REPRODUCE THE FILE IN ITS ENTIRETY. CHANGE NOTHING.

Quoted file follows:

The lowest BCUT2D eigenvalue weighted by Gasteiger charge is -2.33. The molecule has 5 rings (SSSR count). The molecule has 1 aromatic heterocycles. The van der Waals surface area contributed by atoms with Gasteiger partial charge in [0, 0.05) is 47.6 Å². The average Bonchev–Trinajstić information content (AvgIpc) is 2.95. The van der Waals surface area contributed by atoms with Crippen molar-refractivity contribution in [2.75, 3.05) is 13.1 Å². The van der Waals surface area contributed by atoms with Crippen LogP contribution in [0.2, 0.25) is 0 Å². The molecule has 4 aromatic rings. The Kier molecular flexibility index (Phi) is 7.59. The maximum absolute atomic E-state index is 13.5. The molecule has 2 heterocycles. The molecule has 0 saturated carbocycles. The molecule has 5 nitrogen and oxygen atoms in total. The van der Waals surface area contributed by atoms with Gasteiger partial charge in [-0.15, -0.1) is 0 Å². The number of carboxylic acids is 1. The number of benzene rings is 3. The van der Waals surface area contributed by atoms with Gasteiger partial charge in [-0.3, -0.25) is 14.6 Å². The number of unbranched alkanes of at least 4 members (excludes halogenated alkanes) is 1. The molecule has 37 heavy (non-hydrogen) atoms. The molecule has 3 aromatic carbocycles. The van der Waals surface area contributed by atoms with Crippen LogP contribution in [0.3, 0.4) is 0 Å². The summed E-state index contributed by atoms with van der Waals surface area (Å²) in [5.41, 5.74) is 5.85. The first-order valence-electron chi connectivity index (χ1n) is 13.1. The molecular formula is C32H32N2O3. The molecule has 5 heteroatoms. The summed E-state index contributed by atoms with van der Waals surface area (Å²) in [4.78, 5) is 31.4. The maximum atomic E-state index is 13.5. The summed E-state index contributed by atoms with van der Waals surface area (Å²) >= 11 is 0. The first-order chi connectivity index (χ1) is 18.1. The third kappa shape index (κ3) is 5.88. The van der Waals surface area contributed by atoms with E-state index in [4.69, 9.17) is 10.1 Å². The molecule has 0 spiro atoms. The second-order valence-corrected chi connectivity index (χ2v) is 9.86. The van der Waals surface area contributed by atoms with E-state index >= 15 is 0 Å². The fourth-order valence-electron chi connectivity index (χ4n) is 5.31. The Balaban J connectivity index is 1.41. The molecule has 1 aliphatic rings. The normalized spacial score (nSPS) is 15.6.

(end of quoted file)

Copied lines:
The lowest BCUT2D eigenvalue weighted by Gasteiger charge is -2.33. The molecule has 5 rings (SSSR count). The molecule has 1 aromatic heterocycles. The van der Waals surface area contributed by atoms with Gasteiger partial charge in [0, 0.05) is 47.6 Å². The average Bonchev–Trinajstić information content (AvgIpc) is 2.95. The van der Waals surface area contributed by atoms with Crippen molar-refractivity contribution in [2.75, 3.05) is 13.1 Å². The van der Waals surface area contributed by atoms with Crippen LogP contribution in [0.2, 0.25) is 0 Å². The molecule has 4 aromatic rings. The Kier molecular flexibility index (Phi) is 7.59. The maximum absolute atomic E-state index is 13.5. The molecule has 2 heterocycles. The molecule has 0 saturated carbocycles. The molecule has 5 nitrogen and oxygen atoms in total. The van der Waals surface area contributed by atoms with Gasteiger partial charge in [-0.15, -0.1) is 0 Å². The number of carboxylic acids is 1. The number of benzene rings is 3. The van der Waals surface area contributed by atoms with Gasteiger partial charge in [-0.3, -0.25) is 14.6 Å². The number of unbranched alkanes of at least 4 members (excludes halogenated alkanes) is 1. The molecule has 37 heavy (non-hydrogen) atoms. The molecule has 3 aromatic carbocycles. The van der Waals surface area contributed by atoms with Crippen LogP contribution in [0.3, 0.4) is 0 Å². The summed E-state index contributed by atoms with van der Waals surface area (Å²) in [5.41, 5.74) is 5.85. The first-order valence-electron chi connectivity index (χ1n) is 13.1. The molecular formula is C32H32N2O3. The molecule has 5 heteroatoms. The summed E-state index contributed by atoms with van der Waals surface area (Å²) in [4.78, 5) is 31.4. The maximum atomic E-state index is 13.5. The summed E-state index contributed by atoms with van der Waals surface area (Å²) >= 11 is 0. The first-order chi connectivity index (χ1) is 18.1. The third kappa shape index (κ3) is 5.88. The van der Waals surface area contributed by atoms with E-state index in [4.69, 9.17) is 10.1 Å². The molecule has 0 spiro atoms. The second-order valence-corrected chi connectivity index (χ2v) is 9.86. The van der Waals surface area contributed by atoms with E-state index >= 15 is 0 Å². The fourth-order valence-electron chi connectivity index (χ4n) is 5.31. The Balaban J connectivity index is 1.41. The molecule has 1 aliphatic rings. The normalized spacial score (nSPS) is 15.6.